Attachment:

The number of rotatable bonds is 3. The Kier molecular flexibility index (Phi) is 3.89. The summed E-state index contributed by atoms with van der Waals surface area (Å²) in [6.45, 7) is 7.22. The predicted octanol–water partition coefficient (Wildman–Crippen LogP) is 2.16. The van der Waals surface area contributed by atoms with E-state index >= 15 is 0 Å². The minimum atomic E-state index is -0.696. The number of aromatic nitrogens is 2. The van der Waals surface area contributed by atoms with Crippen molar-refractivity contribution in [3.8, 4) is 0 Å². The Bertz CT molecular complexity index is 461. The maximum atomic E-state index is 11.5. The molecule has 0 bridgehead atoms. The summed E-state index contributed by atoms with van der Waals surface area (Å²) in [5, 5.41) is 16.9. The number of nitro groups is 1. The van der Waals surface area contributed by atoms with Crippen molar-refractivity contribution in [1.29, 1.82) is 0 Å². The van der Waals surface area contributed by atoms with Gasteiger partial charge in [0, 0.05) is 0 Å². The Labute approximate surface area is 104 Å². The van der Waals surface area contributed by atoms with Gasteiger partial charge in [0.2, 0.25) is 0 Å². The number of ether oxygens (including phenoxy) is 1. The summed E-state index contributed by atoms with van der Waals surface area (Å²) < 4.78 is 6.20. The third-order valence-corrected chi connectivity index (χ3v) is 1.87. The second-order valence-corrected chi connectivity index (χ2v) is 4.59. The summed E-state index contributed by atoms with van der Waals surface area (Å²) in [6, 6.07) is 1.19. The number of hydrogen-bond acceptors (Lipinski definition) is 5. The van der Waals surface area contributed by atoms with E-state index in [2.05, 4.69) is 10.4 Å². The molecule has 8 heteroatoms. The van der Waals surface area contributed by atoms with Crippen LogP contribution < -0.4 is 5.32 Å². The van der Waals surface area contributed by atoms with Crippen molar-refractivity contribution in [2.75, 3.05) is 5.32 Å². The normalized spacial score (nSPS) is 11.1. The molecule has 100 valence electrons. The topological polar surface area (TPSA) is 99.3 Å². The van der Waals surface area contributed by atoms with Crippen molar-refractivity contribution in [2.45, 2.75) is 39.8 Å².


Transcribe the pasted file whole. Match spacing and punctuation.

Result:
The number of rotatable bonds is 3. The Kier molecular flexibility index (Phi) is 3.89. The summed E-state index contributed by atoms with van der Waals surface area (Å²) in [6.45, 7) is 7.22. The predicted octanol–water partition coefficient (Wildman–Crippen LogP) is 2.16. The van der Waals surface area contributed by atoms with E-state index >= 15 is 0 Å². The minimum atomic E-state index is -0.696. The number of aromatic nitrogens is 2. The van der Waals surface area contributed by atoms with Crippen molar-refractivity contribution in [3.8, 4) is 0 Å². The Bertz CT molecular complexity index is 461. The maximum atomic E-state index is 11.5. The molecule has 0 bridgehead atoms. The summed E-state index contributed by atoms with van der Waals surface area (Å²) in [5, 5.41) is 16.9. The number of nitro groups is 1. The van der Waals surface area contributed by atoms with Crippen molar-refractivity contribution in [1.29, 1.82) is 0 Å². The van der Waals surface area contributed by atoms with Gasteiger partial charge in [0, 0.05) is 0 Å². The Labute approximate surface area is 104 Å². The van der Waals surface area contributed by atoms with Gasteiger partial charge in [0.2, 0.25) is 0 Å². The number of ether oxygens (including phenoxy) is 1. The summed E-state index contributed by atoms with van der Waals surface area (Å²) < 4.78 is 6.20. The third-order valence-corrected chi connectivity index (χ3v) is 1.87. The second-order valence-corrected chi connectivity index (χ2v) is 4.59. The summed E-state index contributed by atoms with van der Waals surface area (Å²) in [6, 6.07) is 1.19. The number of hydrogen-bond acceptors (Lipinski definition) is 5. The van der Waals surface area contributed by atoms with E-state index in [2.05, 4.69) is 10.4 Å². The molecule has 8 heteroatoms. The van der Waals surface area contributed by atoms with Crippen LogP contribution < -0.4 is 5.32 Å². The van der Waals surface area contributed by atoms with Crippen molar-refractivity contribution in [2.75, 3.05) is 5.32 Å². The normalized spacial score (nSPS) is 11.1. The molecule has 100 valence electrons. The topological polar surface area (TPSA) is 99.3 Å². The van der Waals surface area contributed by atoms with Crippen molar-refractivity contribution in [2.45, 2.75) is 39.8 Å².